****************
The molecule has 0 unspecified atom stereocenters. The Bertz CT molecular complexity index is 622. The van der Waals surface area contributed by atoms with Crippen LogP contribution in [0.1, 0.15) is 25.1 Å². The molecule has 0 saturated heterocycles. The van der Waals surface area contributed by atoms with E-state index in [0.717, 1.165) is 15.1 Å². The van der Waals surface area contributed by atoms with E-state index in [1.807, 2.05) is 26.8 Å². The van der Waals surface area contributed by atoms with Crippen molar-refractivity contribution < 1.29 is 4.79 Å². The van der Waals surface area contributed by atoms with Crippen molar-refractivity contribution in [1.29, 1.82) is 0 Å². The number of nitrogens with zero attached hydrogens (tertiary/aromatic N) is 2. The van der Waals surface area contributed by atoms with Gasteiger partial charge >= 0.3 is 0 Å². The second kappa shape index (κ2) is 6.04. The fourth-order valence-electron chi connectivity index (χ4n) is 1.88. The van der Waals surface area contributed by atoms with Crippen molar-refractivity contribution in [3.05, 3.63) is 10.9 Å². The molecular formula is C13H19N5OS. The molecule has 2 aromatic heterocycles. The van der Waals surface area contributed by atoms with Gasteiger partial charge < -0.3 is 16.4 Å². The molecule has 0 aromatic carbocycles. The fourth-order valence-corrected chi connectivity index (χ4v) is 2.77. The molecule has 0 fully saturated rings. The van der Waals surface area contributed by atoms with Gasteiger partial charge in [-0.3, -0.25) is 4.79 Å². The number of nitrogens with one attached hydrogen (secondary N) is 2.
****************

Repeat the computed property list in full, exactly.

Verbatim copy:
The molecule has 0 unspecified atom stereocenters. The Bertz CT molecular complexity index is 622. The van der Waals surface area contributed by atoms with Crippen LogP contribution in [0.1, 0.15) is 25.1 Å². The molecule has 0 saturated heterocycles. The van der Waals surface area contributed by atoms with E-state index in [0.717, 1.165) is 15.1 Å². The van der Waals surface area contributed by atoms with E-state index in [1.807, 2.05) is 26.8 Å². The van der Waals surface area contributed by atoms with Crippen molar-refractivity contribution < 1.29 is 4.79 Å². The van der Waals surface area contributed by atoms with Crippen molar-refractivity contribution in [1.29, 1.82) is 0 Å². The number of nitrogens with zero attached hydrogens (tertiary/aromatic N) is 2. The van der Waals surface area contributed by atoms with Gasteiger partial charge >= 0.3 is 0 Å². The second kappa shape index (κ2) is 6.04. The fourth-order valence-electron chi connectivity index (χ4n) is 1.88. The van der Waals surface area contributed by atoms with Crippen molar-refractivity contribution in [3.05, 3.63) is 10.9 Å². The molecular formula is C13H19N5OS. The molecule has 2 aromatic heterocycles. The van der Waals surface area contributed by atoms with Gasteiger partial charge < -0.3 is 16.4 Å². The molecule has 0 aromatic carbocycles. The fourth-order valence-corrected chi connectivity index (χ4v) is 2.77. The molecule has 0 fully saturated rings. The van der Waals surface area contributed by atoms with Gasteiger partial charge in [-0.3, -0.25) is 4.79 Å². The number of nitrogens with one attached hydrogen (secondary N) is 2.